Bill de Blasio is steadily gaining in the polls among the Democratic field of candidates vying to become the next New York mayor. But this week's Quinnipiac poll showing him leading at 43 percent also found nearly a quarter of likely voters saying they could very well change their minds by the Sept. 10 primary.
WNYC caught up with some voters near City Hall at lunchtime Wednesday. “He comes across as human, down to earth,” said 55-year-old city worker Adriane Paniagua of de Blasio. “He’s not some rich guy…who only cares about other rich guys.”
Rival candidates’ efforts to attack de Blasio in recent weeks have backfired, he added.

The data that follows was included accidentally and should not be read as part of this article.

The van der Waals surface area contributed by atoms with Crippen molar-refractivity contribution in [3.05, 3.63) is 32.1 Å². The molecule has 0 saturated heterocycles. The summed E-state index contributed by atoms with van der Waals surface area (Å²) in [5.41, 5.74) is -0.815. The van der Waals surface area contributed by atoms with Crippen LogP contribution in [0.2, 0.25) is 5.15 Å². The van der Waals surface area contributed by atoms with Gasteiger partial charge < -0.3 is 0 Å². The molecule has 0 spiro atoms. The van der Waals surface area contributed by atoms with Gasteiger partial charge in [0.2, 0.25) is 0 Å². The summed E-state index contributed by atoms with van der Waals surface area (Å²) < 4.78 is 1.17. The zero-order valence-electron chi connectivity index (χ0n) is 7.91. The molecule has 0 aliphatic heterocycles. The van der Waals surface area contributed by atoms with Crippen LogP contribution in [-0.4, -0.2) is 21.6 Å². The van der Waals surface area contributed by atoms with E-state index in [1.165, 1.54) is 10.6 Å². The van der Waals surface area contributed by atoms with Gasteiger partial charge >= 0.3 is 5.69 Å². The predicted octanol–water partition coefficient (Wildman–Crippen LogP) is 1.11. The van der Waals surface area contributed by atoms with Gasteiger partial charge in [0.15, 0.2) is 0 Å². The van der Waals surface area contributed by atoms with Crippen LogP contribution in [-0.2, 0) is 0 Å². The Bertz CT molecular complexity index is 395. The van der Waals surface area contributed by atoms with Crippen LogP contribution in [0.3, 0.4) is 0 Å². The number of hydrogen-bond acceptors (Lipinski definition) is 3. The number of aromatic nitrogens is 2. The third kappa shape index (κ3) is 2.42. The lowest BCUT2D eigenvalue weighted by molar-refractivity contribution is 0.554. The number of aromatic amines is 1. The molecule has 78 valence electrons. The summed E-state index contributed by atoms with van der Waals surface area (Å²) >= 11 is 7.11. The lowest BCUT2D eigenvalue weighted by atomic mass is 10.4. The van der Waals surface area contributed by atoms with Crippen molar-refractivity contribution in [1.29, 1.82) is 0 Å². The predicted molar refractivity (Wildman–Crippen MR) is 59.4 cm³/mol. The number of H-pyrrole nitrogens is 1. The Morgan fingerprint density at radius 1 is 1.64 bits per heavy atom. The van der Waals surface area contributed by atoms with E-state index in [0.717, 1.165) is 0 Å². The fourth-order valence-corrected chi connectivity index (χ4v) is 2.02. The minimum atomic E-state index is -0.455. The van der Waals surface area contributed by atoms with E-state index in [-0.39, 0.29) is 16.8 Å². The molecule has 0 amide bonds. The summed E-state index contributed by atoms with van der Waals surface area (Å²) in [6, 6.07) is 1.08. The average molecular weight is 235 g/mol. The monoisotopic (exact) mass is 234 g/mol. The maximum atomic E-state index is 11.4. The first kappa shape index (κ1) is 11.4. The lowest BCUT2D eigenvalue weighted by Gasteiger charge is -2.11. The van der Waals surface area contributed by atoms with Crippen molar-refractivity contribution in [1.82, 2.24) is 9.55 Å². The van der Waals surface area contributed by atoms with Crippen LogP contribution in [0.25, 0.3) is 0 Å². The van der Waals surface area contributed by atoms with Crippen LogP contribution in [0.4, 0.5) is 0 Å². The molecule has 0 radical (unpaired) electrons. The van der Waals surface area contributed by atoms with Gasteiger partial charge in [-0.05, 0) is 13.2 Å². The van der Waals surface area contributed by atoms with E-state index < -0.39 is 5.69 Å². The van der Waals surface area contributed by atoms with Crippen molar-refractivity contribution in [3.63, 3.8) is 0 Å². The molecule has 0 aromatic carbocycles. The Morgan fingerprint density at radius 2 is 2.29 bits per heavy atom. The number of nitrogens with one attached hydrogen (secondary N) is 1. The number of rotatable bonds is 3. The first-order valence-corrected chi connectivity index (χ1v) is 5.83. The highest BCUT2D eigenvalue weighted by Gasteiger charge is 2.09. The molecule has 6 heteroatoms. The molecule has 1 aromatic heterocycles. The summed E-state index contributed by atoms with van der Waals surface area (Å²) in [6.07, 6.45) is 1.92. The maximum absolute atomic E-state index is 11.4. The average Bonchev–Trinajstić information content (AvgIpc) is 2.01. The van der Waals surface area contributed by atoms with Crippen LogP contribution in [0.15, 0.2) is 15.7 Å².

“(Tuesday’s) debate sealed it. When these guys went after him that told me they’re scared of him. You know what? Good for him,” Paniagua said.
Some voters who tuned out of the mayor’s race during the summer remain undecided.
“It’s up in the air at this point,” said Janae Russell, 35, adding that she was still picking a clandidate.
Dean Wigfall, 52, a manager at a financial services firm, said he’s leaning toward Bill Thompson for his stance on public housing, and for what he “talks about doing…for the middle class.”
At least one registered Democrat was turned off by the whole primary race and said she'd wait for the general election to cast her ballot for Republican Joe Lhota.
“Perhaps because he has less of a primary fight it’s less about…getting to the lowest common denominator and…making the best sound bites,” said Diana Peeler, a 42-year-old attorney who has disagreed with the Democrats’ positions on public safety.